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Triphasia trifolia - (Burm.f.)P.Wilson.
                 
Common Name Lime Berry
Family Rutaceae
USDA hardiness 9-11
Known Hazards None known
Habitats Arid ground[245].
Range E. Asia - China.
Edibility Rating  
Other Uses  
Weed Potential Yes
Medicinal Rating  
Care
Tender Well drained soil Moist Soil Full sun

Summary

Triphasia trifolia Lime Berry


commons.wikimedia.org/wiki/File:Triphasia_trifolia_Blanco1.129-cropped.jpg
Triphasia trifolia Lime Berry
   
Physical Characteristics
 icon of manicon of shrub
Triphasia trifolia is an evergreen Shrub growing to 3 m (9ft 10in).
It is hardy to zone (UK) 10. It is in leaf 12-Jan. The flowers are hermaphrodite (have both male and female organs)Suitable for: light (sandy), medium (loamy) and heavy (clay) soils and prefers well-drained soil. Suitable pH: acid, neutral and basic (alkaline) soils. It cannot grow in the shade. It prefers dry or moist soil.

Synonyms
T. aurantiola. Lour. Limonia trifolia.

Habitats
Woodland Garden Sunny Edge; South Wall. By. West Wall. By.
Edible Uses
Edible Parts: Fruit.
Edible Uses:

Fruit - raw or cooked[2, 105, 177, 183]. Red and fleshy[1], the fully ripe fruit has an agreeable sweet taste[1, 2]. Aromatic, juicy and somewhat mucilaginous, the fruit can also be pickled or made into jams etc[183]. The fruit is about 15mm in diameter[200].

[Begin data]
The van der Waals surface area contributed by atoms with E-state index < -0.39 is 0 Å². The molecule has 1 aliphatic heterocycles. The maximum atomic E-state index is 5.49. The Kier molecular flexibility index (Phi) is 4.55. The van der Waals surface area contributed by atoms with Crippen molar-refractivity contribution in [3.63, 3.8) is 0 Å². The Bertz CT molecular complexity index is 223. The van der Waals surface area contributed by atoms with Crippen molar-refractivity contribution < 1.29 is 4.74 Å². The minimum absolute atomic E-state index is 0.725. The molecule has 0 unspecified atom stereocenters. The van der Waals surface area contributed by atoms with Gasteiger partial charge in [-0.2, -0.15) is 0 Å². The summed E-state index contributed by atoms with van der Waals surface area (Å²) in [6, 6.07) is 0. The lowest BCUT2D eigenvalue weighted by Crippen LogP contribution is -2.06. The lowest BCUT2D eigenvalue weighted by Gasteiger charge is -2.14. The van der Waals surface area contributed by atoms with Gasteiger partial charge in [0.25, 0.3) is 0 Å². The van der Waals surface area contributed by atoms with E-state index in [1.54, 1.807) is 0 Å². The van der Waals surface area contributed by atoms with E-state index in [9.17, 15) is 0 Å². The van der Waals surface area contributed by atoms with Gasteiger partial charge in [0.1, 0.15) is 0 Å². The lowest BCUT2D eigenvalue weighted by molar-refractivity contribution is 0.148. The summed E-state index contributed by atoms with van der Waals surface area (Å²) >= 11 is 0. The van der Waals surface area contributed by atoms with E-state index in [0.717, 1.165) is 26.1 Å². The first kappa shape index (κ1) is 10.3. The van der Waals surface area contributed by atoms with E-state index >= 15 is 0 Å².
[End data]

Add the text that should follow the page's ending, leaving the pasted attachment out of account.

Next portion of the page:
Medicinal Uses


Plants For A Future can not take any responsibility for any adverse effects from the use of plants. Always seek advice from a professional before using a plant medicinally.

Skin.

The leaves are applied to the body in the treatment of diarrhoea, colic and skin diseases[240].
Other Uses
Incense.

The leaves are used as an aromatic bath[61]. The leaves are used as cosmetics[240]. A gum runs from the stem[240], though the report does not mention any uses for this gum.
Cultivation details
Prefers a moderately heavy loam with a generous amount of compost and sand added and a very sunny position[200]. Prefers a pH between 5 and 6[200]. Intolerant of water logging[200], strongly disliking winter wet[1]. Most reports say that this species is not hardy in Britain, requiring greenhouse protection[1, 200], but one report says that a plant outdoors at Boslewick in Cornwall produces fruit[59]. Plants are sometimes cultivated for their edible fruit[183]. All parts of the plant are aromatic. The white flowers have a scent of orange blossom[245]. The leaves are covered in pellucid dots and release a resinous scent when bruised[245]. The fruits are lemon-scented[245].
Propagation
Seed - we have no information for this species but suggest sowing the seed in a warm greenhouse as soon as it is ripe if this is possible. Otherwise sow the seed in early spring in a warm greenhouse. When they are large enough to handle, prick the seedlings out into individual pots and grow them on in the greenhouse for at least their first two winters. Plant them out into their permanent positions in late spring or early summer, after the last expected frosts. Consider giving them some protection from the cold for at least their first winter outdoors.
Other Names
Found In
Weed Potential

Right plant wrong place. We are currently updating this section. Please note that a plant may be invasive in one area but may not in your area so it’s worth checking.

Conservation Status
IUCN Red List of Threatened Plants Status :
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Expert comment
 
Author
(Burm.f.)P.Wilson.
Botanical References
200
Links / References
For a list of references used on this page please go here
Readers comment
 
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Subject : Triphasia trifolia  

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